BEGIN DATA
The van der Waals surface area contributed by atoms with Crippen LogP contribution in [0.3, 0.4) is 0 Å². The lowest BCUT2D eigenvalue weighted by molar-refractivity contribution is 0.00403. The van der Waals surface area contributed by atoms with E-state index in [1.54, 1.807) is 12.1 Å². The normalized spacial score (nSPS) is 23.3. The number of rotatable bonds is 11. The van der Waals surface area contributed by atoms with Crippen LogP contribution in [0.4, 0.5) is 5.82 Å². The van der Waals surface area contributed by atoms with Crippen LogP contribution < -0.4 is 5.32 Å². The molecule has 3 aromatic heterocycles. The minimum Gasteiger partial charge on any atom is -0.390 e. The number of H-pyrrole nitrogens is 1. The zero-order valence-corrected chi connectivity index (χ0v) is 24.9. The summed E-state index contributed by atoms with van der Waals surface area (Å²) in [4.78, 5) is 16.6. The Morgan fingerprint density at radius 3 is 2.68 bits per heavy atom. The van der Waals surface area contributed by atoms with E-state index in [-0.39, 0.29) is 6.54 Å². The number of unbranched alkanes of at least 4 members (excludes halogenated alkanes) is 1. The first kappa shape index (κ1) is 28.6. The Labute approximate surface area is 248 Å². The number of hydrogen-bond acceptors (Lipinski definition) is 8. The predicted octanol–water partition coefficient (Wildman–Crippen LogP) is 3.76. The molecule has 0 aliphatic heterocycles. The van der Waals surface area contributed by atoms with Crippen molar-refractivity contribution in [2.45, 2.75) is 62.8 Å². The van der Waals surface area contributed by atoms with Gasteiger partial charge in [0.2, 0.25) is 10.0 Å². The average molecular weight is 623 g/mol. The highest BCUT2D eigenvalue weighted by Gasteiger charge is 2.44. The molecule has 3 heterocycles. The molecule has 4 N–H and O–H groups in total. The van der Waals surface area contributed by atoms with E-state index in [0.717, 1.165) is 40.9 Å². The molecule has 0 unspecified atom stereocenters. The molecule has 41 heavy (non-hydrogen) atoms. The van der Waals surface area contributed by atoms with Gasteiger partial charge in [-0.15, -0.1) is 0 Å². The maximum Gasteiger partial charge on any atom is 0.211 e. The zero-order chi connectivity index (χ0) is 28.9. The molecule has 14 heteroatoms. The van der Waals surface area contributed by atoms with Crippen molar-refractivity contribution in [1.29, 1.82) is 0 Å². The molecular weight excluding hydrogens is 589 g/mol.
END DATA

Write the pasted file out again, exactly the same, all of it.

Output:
The van der Waals surface area contributed by atoms with Crippen LogP contribution in [0.3, 0.4) is 0 Å². The lowest BCUT2D eigenvalue weighted by molar-refractivity contribution is 0.00403. The van der Waals surface area contributed by atoms with E-state index in [1.54, 1.807) is 12.1 Å². The normalized spacial score (nSPS) is 23.3. The number of rotatable bonds is 11. The van der Waals surface area contributed by atoms with Crippen LogP contribution in [0.4, 0.5) is 5.82 Å². The van der Waals surface area contributed by atoms with Crippen LogP contribution < -0.4 is 5.32 Å². The molecule has 3 aromatic heterocycles. The minimum Gasteiger partial charge on any atom is -0.390 e. The number of H-pyrrole nitrogens is 1. The zero-order valence-corrected chi connectivity index (χ0v) is 24.9. The summed E-state index contributed by atoms with van der Waals surface area (Å²) in [4.78, 5) is 16.6. The Morgan fingerprint density at radius 3 is 2.68 bits per heavy atom. The van der Waals surface area contributed by atoms with E-state index in [-0.39, 0.29) is 6.54 Å². The number of unbranched alkanes of at least 4 members (excludes halogenated alkanes) is 1. The first kappa shape index (κ1) is 28.6. The Labute approximate surface area is 248 Å². The number of hydrogen-bond acceptors (Lipinski definition) is 8. The predicted octanol–water partition coefficient (Wildman–Crippen LogP) is 3.76. The molecule has 0 aliphatic heterocycles. The van der Waals surface area contributed by atoms with Crippen molar-refractivity contribution in [2.45, 2.75) is 62.8 Å². The van der Waals surface area contributed by atoms with Gasteiger partial charge in [0.2, 0.25) is 10.0 Å². The average molecular weight is 623 g/mol. The highest BCUT2D eigenvalue weighted by Gasteiger charge is 2.44. The molecule has 3 heterocycles. The molecule has 4 N–H and O–H groups in total. The van der Waals surface area contributed by atoms with E-state index in [0.717, 1.165) is 40.9 Å². The molecule has 0 unspecified atom stereocenters. The molecule has 41 heavy (non-hydrogen) atoms. The van der Waals surface area contributed by atoms with Gasteiger partial charge in [-0.15, -0.1) is 0 Å². The maximum Gasteiger partial charge on any atom is 0.211 e. The zero-order chi connectivity index (χ0) is 28.9. The molecule has 14 heteroatoms. The van der Waals surface area contributed by atoms with Crippen molar-refractivity contribution in [1.29, 1.82) is 0 Å². The molecular weight excluding hydrogens is 589 g/mol.